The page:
Whether you’re using a shipping container to transport goods across the world or simply to stash away your excess ‘stuff’, condensation can be a serious problem. It occurs when the internal walls of a container are cooler than the air they hold – which is common considering that they’re made out of corrugated steel. This leads to the air releasing its moisture in the form of water droplets, which then trickle down the inside of the walls and ceiling, and all over your possessions. Whilst the water damage is bad news in itself, the condensation can also lead to mould – particularly worrying if you’re storing any fabrics. In this post, therefore, we give you five tips on how to stop shipping container condensation and keep your stored items in good condition.
Believe it or not, the type of storage containers you use can have a huge impact on the likelihood of condensation within a container. This is due to the water content of the materials that they’re made out of. Wooden pallets, for instance, can often have relatively high levels of water; new pallets are made with fresh timber which is moisture-laden, whilst older pallets may have absorbed excess water from being stored outside. Our advice is to either opt for plastic or metal-based pallets/containers. However, if you decide to go for wooden pallets, you must ensure they are thoroughly dried out before use.
If your container is continually prone to condensation, then consider using a dehumidifier. It’ll absorb excess moisture from the air and filter it into a tray. They come in particularly handy when organising a re-used container – any moisture left over from previous loads will be removed. Be aware, however, that they need a reliable source of power inside the container, and will also need to be emptied regularly.
Desiccants are ‘hygroscopic’ substances that absorb moisture from their immediate surroundings. You’re most probably already familiar with them – the small sachet of silica gel in your jacket pocket is a desiccant, and is helping to keep it bone dry and mould-free. The same logic applies to shipping containers, just at a larger level. Desiccants can be used either in bags, ‘blankets’, or pads, and are positioned strategically for maximum impact. Pads, for instance, can be placed beneath chilled goods or beverages, whilst blankets can be placed over items to protect them from any water droplets from the ceiling. Another fast, effective, and cheap way of reducing the moisture inside your container is to hang up stockings with salt crystals.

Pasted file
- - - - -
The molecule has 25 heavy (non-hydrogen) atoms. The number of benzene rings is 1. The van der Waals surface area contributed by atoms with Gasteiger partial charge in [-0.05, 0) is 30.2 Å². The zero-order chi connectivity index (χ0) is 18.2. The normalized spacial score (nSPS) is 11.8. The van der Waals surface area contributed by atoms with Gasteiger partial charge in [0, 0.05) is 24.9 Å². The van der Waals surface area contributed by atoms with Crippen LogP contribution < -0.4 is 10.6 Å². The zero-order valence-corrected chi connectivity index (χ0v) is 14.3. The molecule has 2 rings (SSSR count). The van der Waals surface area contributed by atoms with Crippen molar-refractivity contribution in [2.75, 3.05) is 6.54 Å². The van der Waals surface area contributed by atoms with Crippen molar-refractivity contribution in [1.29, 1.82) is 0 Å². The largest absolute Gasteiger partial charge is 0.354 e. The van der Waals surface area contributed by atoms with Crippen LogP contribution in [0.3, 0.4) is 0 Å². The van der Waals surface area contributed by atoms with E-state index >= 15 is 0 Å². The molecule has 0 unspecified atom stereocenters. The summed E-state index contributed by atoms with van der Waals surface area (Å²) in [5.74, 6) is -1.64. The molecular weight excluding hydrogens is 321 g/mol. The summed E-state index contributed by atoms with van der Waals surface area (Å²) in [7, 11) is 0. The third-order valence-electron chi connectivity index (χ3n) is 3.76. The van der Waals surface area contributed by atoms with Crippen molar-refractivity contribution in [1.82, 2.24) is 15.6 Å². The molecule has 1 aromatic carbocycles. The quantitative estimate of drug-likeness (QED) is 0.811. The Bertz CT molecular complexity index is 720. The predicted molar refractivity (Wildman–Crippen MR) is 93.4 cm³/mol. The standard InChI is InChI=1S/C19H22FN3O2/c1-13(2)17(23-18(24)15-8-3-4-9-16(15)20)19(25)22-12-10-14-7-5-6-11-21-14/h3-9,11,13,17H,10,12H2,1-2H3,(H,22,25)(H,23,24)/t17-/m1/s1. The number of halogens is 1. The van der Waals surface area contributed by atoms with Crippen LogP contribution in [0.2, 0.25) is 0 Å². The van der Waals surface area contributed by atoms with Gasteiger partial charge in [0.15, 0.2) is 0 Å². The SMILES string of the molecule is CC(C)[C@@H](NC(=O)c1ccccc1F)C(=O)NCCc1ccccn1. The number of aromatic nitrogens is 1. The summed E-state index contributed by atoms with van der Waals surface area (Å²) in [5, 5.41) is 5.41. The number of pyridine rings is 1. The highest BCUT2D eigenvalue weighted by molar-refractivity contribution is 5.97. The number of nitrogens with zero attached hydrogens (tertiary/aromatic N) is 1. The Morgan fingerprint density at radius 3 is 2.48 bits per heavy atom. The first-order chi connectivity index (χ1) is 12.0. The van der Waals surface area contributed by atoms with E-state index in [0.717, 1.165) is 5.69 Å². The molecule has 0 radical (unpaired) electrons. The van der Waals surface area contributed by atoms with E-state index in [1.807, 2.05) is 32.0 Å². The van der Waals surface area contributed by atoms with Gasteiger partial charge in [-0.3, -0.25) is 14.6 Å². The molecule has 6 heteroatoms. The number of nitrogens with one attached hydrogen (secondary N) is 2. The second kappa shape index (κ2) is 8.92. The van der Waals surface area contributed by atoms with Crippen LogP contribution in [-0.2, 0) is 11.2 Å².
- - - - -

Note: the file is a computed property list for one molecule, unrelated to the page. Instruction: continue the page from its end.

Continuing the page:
Sufficient insulation can greatly decrease the chances of condensation developing in your container. It does this by reducing the difference in temperature between the internal walls and the air held by the container, meaning the latter does not release moisture in the form of droplets. Whilst there are many ways to insulate your container, we’d recommend using either spray foam or stone wool insulation – either can be effectively applied to the internal walls. At UnitHire, we also use plywood to line the internal walls of containers – this acts as insulation and creates the right conditions for storing more delicate goods, such as fabrics.
Although ventilation might not be a viable option in every circumstance, it can help in reducing condensation. It does this by equalising the temperatures between the outside and inside of the container. In other words, warm and moist air is funnelled outside whilst drier, ambient air is drawn into the container. Bear in mind, however, that this won’t work if your container is stored in wet or humid conditions.
Whether you’re storing a car, construction equipment, or sports gear, condensation can ruin the contents of your shipping container. With these five simple steps, however, you can ensure that your container keeps dew-drop-free.
If you’re currently looking to rent or buy a shipping container, get in touch with UnitHire. We have a range of new and reused containers available, all of which can be modified to your specific use.